Bidar fort was captured by the independent Bijapur Sultanate in 1619-20 but fell to the Mughal viceroy Aurangzeb in 1657, and was formally absorned by the Mughal Empire in 1686. In 1724 Bidar became part of the Asaf Jahi Kingdom of the Nizams. Nawab Mir Said Muhammad Khan, also known as Salabath Jung, who was the third son of Asaf Jah I ruled from Bidar fort from 1751 to 1762, till his brother Mir Nizam Ali Khan also known as Asaf Jah II, imprisoned him and later killed him in the fort on 16th September 1763. The old name of Bidar “Mohammedabad” refers to the rule of Salabath Jung. In 1956 when the state of Hyderabad was partitioned, Bidar fort became part of the newly formed Mysore state, now Karnataka.

The Bidar fort was constructed on the edge of a plateau and has a haphazard rhombus-shaped layout. The present day fortress was rebuilt using red laterite stone around the old fort in 1428 by Ahmed Shah Bahman. The fort is 1.21 km long and 0.80 km in breadth. The fort walls measure 2.5 km on the outside and include within numerous buildings, arches, pavilions, mosques, gateways and gardens. To the north and east, steep cliffs provide natural protection to the moat and the glacis elsewhere, the walls are protected by a unique tripe channeled moat. There were seven gates to the Fort.

There are 37 bastions on the fort walls, with cannon made of bars of metal welded together and held together by metal hoops were mounted on the bastions. The fort has number of monuments within the fortress complex. Prominent among them are the Rangin Mahal, Takht Mahal, the Jami masjid and the Sola Khamba Masjid (Sixteen pillar mosque). Most of these structures are in ruins now.

The spiked doors of the Bidar fort
Another gate of the Bidar Fort
An arched door inside the fort
The triple moat of Bidar fort
Another arched gate inside the fort
Inside the fort – ruins
Inside the fort
One of the buildings inside the fort
More structures inside the fort
Fort interior
The dome of the Sola Khamba Masjid
Arched gateways inside the fort
More ruins inside the fort
The steep cliff at the north end
More structures inside the fort
One of the arched gateways inside the fort
One of the bastions and the moat below
Inside the fort

How to reach:
Bidar railway station is well connected with the rest of the country.

Bidar is well connected with the nearby cities by a network of buses by both Karnataka State Road Transport Corporation and private buses. Hyderabad is 147 kms from Bidar.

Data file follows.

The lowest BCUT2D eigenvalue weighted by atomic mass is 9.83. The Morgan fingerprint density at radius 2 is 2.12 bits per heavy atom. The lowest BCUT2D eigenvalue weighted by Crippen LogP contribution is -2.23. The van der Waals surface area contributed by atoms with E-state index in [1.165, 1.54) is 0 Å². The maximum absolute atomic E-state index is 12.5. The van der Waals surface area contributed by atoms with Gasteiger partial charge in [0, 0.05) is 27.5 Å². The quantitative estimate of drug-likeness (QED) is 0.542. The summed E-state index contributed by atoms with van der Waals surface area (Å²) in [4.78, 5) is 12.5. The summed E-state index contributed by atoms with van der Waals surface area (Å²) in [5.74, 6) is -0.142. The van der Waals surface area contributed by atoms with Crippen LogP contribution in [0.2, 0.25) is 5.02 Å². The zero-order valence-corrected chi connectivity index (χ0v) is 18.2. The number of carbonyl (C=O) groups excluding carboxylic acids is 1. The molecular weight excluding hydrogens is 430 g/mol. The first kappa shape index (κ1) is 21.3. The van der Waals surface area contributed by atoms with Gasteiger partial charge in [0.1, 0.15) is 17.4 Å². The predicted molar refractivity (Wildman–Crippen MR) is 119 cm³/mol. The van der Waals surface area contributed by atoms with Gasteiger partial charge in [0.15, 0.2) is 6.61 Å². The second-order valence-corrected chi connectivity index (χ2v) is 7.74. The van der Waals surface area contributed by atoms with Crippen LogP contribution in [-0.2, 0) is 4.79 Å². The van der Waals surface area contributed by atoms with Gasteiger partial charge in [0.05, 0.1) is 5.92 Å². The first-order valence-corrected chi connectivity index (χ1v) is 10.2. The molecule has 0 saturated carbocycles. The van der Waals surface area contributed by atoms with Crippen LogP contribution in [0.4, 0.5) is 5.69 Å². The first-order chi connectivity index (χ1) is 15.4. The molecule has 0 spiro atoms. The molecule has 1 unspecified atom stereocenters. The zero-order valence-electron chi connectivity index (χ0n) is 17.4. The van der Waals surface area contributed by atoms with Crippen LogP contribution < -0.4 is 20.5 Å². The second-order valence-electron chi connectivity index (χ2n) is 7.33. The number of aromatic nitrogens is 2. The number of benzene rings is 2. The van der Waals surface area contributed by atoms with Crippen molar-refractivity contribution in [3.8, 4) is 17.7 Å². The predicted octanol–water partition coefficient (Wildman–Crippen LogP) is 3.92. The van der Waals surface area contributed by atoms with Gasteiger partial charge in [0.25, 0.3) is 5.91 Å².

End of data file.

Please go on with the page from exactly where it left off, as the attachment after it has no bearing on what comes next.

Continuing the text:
Ahmedabad – Part XII: Kankaria Lake and the Dutch Tombs

Kankaria lake, formerly known as Hauz-e-Qutub is situated in the south-eastern part of the Ahmedabad city in the Maninagar area. This polygonal lake was built in 1451 by Sultan Qutbuddin. At the centre of the lake is a garden called Nagina Wadi (which means beautiful garden in Urdu). In 2008 the lake front was revamped and developed around it with many public attractions like zoo, toy train, tethered balloon ride, water rides, food stalls etc.

Kankaria Lake
Kankaria Lake
View of Nagina Wadi in the centre of the lake
View of Nagina Wadi in the centre of the lake
The tethered balloon ride
The tethered balloon ride
The toy train around the lake
The toy train around the lake

Another important attraction around the lake is the Dutch and Armenian tombs. They are located on the One Tree Hill embankment, announcing the strong trade presence of the Dutch East India Company in the city of Ahmedabad. In the 17th and 18th centuries Dutch traders from Holland came to Gujarat. They used to trade cotton cloth, yarn and indigo. Surat was the main centre of their trade but a small number of them lived in Ahmedabad. These tombs were built in their memory. The tombs were built in Saracenic style with domes and pillars. The dates of the tombs are ranging from 1641 to 1699. The Armenian tombs belonged to the brokers in the Dutch factory. The inscriptions in some of the tombs are in Dutch and Latin.

The Dutch Tombs